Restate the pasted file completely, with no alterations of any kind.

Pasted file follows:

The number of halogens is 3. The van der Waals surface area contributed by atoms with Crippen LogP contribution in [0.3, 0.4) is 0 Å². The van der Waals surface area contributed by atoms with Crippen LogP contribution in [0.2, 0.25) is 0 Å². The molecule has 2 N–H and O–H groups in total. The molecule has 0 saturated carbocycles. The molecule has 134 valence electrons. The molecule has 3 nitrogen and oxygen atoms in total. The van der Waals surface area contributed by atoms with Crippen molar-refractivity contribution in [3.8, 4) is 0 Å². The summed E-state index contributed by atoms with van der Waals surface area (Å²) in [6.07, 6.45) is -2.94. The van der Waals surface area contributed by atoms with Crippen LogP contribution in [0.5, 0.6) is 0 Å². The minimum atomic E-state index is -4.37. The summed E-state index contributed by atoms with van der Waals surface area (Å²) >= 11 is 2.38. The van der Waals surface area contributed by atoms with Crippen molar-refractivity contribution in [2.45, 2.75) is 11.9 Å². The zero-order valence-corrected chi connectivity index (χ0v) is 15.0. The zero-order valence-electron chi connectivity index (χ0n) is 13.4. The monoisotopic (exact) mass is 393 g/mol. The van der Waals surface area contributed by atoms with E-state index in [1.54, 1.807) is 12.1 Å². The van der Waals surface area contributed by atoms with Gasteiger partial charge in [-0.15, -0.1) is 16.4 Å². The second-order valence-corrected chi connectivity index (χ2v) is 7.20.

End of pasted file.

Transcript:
The number of halogens is 3. The van der Waals surface area contributed by atoms with Crippen LogP contribution in [0.3, 0.4) is 0 Å². The van der Waals surface area contributed by atoms with Crippen LogP contribution in [0.2, 0.25) is 0 Å². The molecule has 2 N–H and O–H groups in total. The molecule has 0 saturated carbocycles. The molecule has 134 valence electrons. The molecule has 3 nitrogen and oxygen atoms in total. The van der Waals surface area contributed by atoms with Crippen molar-refractivity contribution in [3.8, 4) is 0 Å². The summed E-state index contributed by atoms with van der Waals surface area (Å²) in [6.07, 6.45) is -2.94. The van der Waals surface area contributed by atoms with Crippen LogP contribution in [0.5, 0.6) is 0 Å². The minimum atomic E-state index is -4.37. The summed E-state index contributed by atoms with van der Waals surface area (Å²) >= 11 is 2.38. The van der Waals surface area contributed by atoms with Crippen molar-refractivity contribution in [2.45, 2.75) is 11.9 Å². The zero-order valence-corrected chi connectivity index (χ0v) is 15.0. The zero-order valence-electron chi connectivity index (χ0n) is 13.4. The monoisotopic (exact) mass is 393 g/mol. The van der Waals surface area contributed by atoms with E-state index in [1.54, 1.807) is 12.1 Å². The van der Waals surface area contributed by atoms with Gasteiger partial charge in [-0.15, -0.1) is 16.4 Å². The second-order valence-corrected chi connectivity index (χ2v) is 7.20.